|Oratorio di San Lorenzo|
image released to the public domain
Serpotta is also believed to have come up with the idea of adding marble dust to his stucco recipe -- this gives the stucco a more lustrous appearance than it might normally have. The ingredients in his recipe are somewhat of a mystery today, and no other artist really ever matched Serpotta's skill in stucco.
Serpotta is believed to have never left Sicily (although some conjecture that he was trained in Rome since much of his work resembles that of the stucco master, Antonio Raggi), and he learned much about the artistic currents of Italy by working with other artists on the island as well as studying engravings and drawings. Serpotta's work can be found all over Palermo as well as in Alcamo in the Province of Trapani (some also believe that Serpotta worked in Agrigento, but this, too, is up for debate).
Donald Garstang wrote a very comprehensive work about the artistic career of Giacomo Serpotta and the stucco artists of the Sicilian Baroque. A translation of this work exists in Italian, having been recently published in 2006 (actually, the Italian version has slightly better photographic reproductions). The English edition is available in numerous libraries around the world but is now out of print.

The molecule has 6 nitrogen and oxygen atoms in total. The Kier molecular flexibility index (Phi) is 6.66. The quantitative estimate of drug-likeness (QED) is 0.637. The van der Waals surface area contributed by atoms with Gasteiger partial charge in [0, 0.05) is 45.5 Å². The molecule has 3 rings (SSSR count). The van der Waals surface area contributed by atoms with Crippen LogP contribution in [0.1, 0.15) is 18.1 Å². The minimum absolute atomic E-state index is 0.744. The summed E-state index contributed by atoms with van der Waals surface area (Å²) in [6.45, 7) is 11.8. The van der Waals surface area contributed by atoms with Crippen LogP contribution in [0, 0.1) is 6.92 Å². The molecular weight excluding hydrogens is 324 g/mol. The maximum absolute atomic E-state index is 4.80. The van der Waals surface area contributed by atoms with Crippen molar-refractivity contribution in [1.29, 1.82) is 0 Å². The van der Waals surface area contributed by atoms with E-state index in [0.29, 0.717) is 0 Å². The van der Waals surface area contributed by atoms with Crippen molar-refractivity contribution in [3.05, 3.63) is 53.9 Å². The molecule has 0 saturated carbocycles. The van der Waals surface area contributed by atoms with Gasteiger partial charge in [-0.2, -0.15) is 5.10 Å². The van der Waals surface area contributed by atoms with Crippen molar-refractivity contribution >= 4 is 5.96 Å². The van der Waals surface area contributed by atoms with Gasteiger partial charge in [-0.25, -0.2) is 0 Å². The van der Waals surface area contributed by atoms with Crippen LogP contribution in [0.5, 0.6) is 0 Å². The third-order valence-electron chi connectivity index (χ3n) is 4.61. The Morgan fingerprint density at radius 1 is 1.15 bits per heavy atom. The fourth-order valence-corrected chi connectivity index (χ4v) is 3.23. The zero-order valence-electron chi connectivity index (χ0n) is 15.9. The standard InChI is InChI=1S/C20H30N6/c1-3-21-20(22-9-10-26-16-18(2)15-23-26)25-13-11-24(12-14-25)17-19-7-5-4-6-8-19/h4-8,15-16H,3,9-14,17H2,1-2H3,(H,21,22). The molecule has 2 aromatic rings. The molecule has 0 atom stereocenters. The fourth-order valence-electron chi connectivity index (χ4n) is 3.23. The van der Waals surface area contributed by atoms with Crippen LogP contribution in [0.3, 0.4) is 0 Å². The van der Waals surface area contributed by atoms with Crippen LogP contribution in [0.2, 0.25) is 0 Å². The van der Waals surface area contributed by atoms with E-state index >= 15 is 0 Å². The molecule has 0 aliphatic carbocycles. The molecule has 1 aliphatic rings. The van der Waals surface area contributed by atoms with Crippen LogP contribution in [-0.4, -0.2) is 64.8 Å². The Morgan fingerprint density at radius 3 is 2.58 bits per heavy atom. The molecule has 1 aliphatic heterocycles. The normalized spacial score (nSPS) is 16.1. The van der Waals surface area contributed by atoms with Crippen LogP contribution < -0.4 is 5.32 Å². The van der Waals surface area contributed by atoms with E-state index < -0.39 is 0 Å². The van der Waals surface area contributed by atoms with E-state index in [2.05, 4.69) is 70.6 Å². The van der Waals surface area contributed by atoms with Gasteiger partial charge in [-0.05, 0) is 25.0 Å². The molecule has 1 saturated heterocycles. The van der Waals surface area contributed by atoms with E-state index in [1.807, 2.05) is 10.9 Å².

Adriana Chirco has a chapter devoted to Serpotta in her book, Palermo, la città ritrovata : itinerari entro le mura. This chapter features a walking tour of Serpotta's works throughout the city as well as information on the artist, too.
This web site has a lot of useful information and photos on the artist.